This was a question posed by the great Nationalist thinker Lawrence Dennis back in the 1930s. His was the most sophisticated critique of the New Deal (or Nude Eel as Ezra Pound called it) from the Right. Principled conservatives like Robert Taft admitted they didn’t understand the Depression. Taft offered only nostalgia like today’s libertarians.
Dennis began his critique with a closely argued attack on the policy of allowing investment bankers to determine the use and allocation of capital. (This was not effectively challenged by the New Deal). He felt this process was inevitably destructive of the public welfare.
With the New Deal floundering and Republicans offering no real alternative–sort of like Obama now–revolution seemed to be in the air. Dennis declared himself in favor of a middle-class revolution as opposed to the so-called proletarian revolution of the communists.
Lawrence Dennis expressed these technical objections to communism. He felt a communist revolution would involve a high degree of violence & disorder. And would mean the liquidation of many competent managers & experts. You needed to utilize the skills of present bosses to economize the human resources of society.
In his book, THE COMING AMERICAN FASCISM, Dennis pointed to Americans as the most organized, standardized, regimented and docile people in the world. (See Francis Parker Yockey’s similar critique in IMPERIUM). He said we had perfected techniques in advertising (propaganda) and press & radio control which would make us the easiest country to indoctrinate with any set of ideas and to control for any physically possible ends. No country had been better prepared for political & social standardization.
Nor would any passion for freedom lead Americans to resist standardization. Dennis felt 90% had no grasp ‘whatever’ of the supposed ideological content of their system. Their response to words like ‘liberty’ and ‘representative government’ only conditioned reflexes like Pavlov’s dog. All they wanted was the symbol not the reality.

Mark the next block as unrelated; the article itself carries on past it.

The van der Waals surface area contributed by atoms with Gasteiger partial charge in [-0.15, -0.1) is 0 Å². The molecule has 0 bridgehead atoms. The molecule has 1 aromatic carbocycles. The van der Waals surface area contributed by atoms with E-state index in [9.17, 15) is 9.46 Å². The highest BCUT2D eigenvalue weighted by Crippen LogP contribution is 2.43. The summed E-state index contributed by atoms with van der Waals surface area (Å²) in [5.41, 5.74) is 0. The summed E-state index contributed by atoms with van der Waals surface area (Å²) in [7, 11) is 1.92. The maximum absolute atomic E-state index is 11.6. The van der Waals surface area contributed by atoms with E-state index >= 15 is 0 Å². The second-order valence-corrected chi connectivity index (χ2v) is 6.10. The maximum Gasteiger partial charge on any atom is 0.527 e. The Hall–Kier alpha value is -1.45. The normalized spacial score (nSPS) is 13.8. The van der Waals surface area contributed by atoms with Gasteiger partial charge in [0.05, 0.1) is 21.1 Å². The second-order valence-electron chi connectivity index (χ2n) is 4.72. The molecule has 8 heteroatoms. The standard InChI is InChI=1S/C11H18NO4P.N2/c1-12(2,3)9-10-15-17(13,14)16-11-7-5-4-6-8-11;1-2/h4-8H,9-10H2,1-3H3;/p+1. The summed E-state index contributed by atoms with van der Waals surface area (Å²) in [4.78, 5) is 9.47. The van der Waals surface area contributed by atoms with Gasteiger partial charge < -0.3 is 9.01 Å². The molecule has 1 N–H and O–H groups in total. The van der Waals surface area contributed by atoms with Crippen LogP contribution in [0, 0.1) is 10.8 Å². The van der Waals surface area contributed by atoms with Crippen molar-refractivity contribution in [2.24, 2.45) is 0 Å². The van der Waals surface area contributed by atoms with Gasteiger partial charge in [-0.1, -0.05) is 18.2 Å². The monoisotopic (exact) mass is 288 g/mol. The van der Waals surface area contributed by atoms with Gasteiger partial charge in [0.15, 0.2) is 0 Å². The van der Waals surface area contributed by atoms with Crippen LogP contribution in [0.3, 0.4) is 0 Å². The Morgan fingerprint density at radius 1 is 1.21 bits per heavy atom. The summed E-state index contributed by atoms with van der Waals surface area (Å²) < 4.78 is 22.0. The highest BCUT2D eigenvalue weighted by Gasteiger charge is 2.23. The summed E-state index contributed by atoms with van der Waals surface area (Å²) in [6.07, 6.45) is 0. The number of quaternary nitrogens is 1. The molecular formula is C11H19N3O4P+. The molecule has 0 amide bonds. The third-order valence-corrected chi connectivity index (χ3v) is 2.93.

This meant, Dennis felt, that a dictatorship could be set up by a demagogue in the name of all the catchwords of the present system.
Lawrence Dennis bluntly favored abolishing states’ rights and the tripartite division of power. He wished a highly centralized government which would exercise the powers of a truly nation-state–Yockey termed it organic state.
Since a multiparty system would be utterly incompatible with the successful pursuit of any possible scheme of national interest, there would have to be a single national party. This party would probably have a militarized type of organization.
Banks and basic monopolies were to be nationalized. The rest of business would be placed under strict public regulation. But above all, Dennis insisted, a regime of discipline would be essential.
While Lawrence Dennis never expressed publicly any racist ideas, he warned that if minorities would persist in opposing the National Revolution, they would render fanaticism inevitable. He pointed out that the easiest way to unite & animate large numbers in political association for action would be to exploint dynamic forces of hatred & fear.
So, who would bring about this revolution? Most observers pointed to that quarter of the population actually or potentially more influential than the rest; businessmen, professional people et al. Really?
Dennis disputed this. Rather, he looked to the frustrated elite of the lower middle classes, sinking members of the middle class in danger of what the Marxists call being declassed. Here was where the revolutionary impulse was to come from. And we’re back to this point today!